The most feared man in Britain

Issue 

John MacLean
By Nan Milton
Clydeside Press, Dublin, 2002
£6 (Pb), Available from .

REVIEW BY ALEX MILLER

The John MacLean Society and Clydeside Press have done the socialist movement a great service by republishing this excellent and inspirational biography of John MacLean by his daughter, Nan Milton. This reissue also has an appropriate foreword, by the leader of the Scottish Socialist Party, Tommy Sheridan.

John MacLean was a Glasgow schoolteacher, who became the leading figure in the wave of political and industrial unrest that gripped Scotland in the first quarter of the 20th century. It is a mark of the respect that MacLean commanded internationally that he was appointed as the first Bolshevik consul to Britain by Russian revolutionary leader Vladimir Lenin, and that along with Lenin, Leon Trotsky, Lev Kamenev, Karl Leibknecht, and others, he was appointed an honourary president of the First All-Russian Congress of Soviets.

MacLean was jailed five times by the British authorities for his anti-war and anti-capitalist agitation, and on three of those occasions he was released early due to pressure from the public. This book gives detailed accounts of MacLean's political, anti-war and industrial work, and is peppered with generous extracts from MacLean's letters, writings, and speeches.

No short review can even begin to do these justice, but for an indication of MacLean's courage and brilliance, there is the speech that he delivered in his own defence as he stood trial for sedition in 1918. Standing alone in court with the whole power of the British state marshalled against him, MacLean turned the tables on the judge and argued: "I am not here, then, as the accused: I am here as the accuser of capitalism dripping with blood from head to foot."

MacLean was sentenced to three years' hard labour in Peterhead Prison in Aberdeen, one of the toughest and most notorious prisons in the British penal system. Force-feeding, brutality and drugged food could not break MacLean's spirit, however, and public pressure forced his release in December 1918.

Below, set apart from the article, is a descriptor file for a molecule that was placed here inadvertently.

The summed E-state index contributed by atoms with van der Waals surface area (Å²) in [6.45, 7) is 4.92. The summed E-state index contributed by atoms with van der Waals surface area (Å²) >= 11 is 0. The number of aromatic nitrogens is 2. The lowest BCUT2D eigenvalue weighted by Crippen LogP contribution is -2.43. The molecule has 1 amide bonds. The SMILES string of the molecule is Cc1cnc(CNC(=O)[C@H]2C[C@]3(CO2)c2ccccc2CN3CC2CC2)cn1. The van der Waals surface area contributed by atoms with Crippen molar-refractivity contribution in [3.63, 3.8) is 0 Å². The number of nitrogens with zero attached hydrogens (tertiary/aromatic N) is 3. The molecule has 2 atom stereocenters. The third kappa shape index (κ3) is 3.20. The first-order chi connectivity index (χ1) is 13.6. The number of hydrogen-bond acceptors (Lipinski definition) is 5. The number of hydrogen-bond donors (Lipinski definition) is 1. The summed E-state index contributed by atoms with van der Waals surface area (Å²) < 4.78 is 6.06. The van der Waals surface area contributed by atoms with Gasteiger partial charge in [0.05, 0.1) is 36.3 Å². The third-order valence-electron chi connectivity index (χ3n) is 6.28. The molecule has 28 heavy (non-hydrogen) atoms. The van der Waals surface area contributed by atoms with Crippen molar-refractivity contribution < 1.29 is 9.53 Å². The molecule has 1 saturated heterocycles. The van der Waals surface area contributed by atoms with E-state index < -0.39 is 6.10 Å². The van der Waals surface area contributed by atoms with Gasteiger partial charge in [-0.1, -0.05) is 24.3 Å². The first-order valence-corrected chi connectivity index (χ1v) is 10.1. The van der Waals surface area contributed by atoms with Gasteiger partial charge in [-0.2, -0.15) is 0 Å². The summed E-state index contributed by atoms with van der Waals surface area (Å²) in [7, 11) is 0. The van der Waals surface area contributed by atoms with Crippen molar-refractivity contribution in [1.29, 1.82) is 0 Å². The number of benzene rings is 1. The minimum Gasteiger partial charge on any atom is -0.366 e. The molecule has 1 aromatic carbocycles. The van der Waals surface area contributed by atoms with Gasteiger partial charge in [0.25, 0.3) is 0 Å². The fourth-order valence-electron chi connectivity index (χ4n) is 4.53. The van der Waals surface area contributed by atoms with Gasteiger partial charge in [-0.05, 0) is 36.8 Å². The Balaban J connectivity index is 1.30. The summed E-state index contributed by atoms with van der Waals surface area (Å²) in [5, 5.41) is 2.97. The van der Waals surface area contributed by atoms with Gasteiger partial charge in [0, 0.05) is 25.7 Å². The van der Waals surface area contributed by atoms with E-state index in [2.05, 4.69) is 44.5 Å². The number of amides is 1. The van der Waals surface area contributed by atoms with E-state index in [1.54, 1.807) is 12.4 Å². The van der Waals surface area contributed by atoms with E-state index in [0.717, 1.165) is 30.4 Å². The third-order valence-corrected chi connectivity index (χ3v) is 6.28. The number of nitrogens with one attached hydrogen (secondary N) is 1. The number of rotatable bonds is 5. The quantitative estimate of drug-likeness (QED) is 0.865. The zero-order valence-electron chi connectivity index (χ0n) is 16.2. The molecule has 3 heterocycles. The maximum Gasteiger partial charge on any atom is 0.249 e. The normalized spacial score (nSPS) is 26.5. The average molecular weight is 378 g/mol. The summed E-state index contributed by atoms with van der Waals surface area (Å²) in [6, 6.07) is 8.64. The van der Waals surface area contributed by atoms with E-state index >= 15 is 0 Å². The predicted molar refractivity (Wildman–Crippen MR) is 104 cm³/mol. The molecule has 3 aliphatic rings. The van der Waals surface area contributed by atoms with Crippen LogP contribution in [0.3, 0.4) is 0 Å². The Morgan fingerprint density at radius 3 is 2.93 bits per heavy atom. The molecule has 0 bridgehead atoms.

MacLean was no sooner out of jail than he threw himself into another bout of revolutionary activity, activity that culminated in Lloyd George's government placing Glasgow under martial law in January 1919, sending English troops and tanks to keep order in the city, while Scottish soldiers were locked in their barracks for fear of them going over to the side of the workers. As you would expect in a biography written by his daughter, in addition to the political portrait, there is also a moving portrait of the "human personality beneath the fiery revolutionary".

For all his fire, MacLean emerges in the book as a deeply caring individual, an individual who, when reduced to unemployment, poverty and semi-starvation by state persecution, could nevertheless give away his only overcoat to a comrade in need. MacLean died a few months later, and Milton recounts how "he had to be lifted from his open-air [campaigning] platform, mortally ill with double pneumonia, and carried home".

Neil Johnson, the Barbadian worker in question, wrote to MacLean's widow after his death "I have had an overcoat for the last six months that was lent to me by your husband. Can you be so kind as to let me retain it as a remembrance of him whom I shall always remember as the truest and best friend I had in Europe?"

At the time of his death, MacLean was engaged in building the Scottish Workers Republican Party, a party devoted both to socialism and to Scottish independence.

For a long time, the official left, in both the Communist and Labour parties, steered well clear of MacLean's demands for Scottish independence, failing to perceive it as an effective means to help break up the British state. MacLean wrote, "Since the British Empire is the greatest obstacle to Communism it is the business of every Communist to break it up at the earliest moment. That is our justification for urging a Communist Republic in Scotland."

The British Empire has long been superseded by the US superpower of today, but there is no doubt that the break up of the United Kingdom would still be an inspirational blow struck on behalf of progressive forces the world over. It is fitting that this biography should be republished at a time when MacLean's vision of an independent Scottish Socialist Republic is at last finding a mass voice in the rise of the Scottish Socialist Party.

From Green Left Weekly, October 27, 2004.
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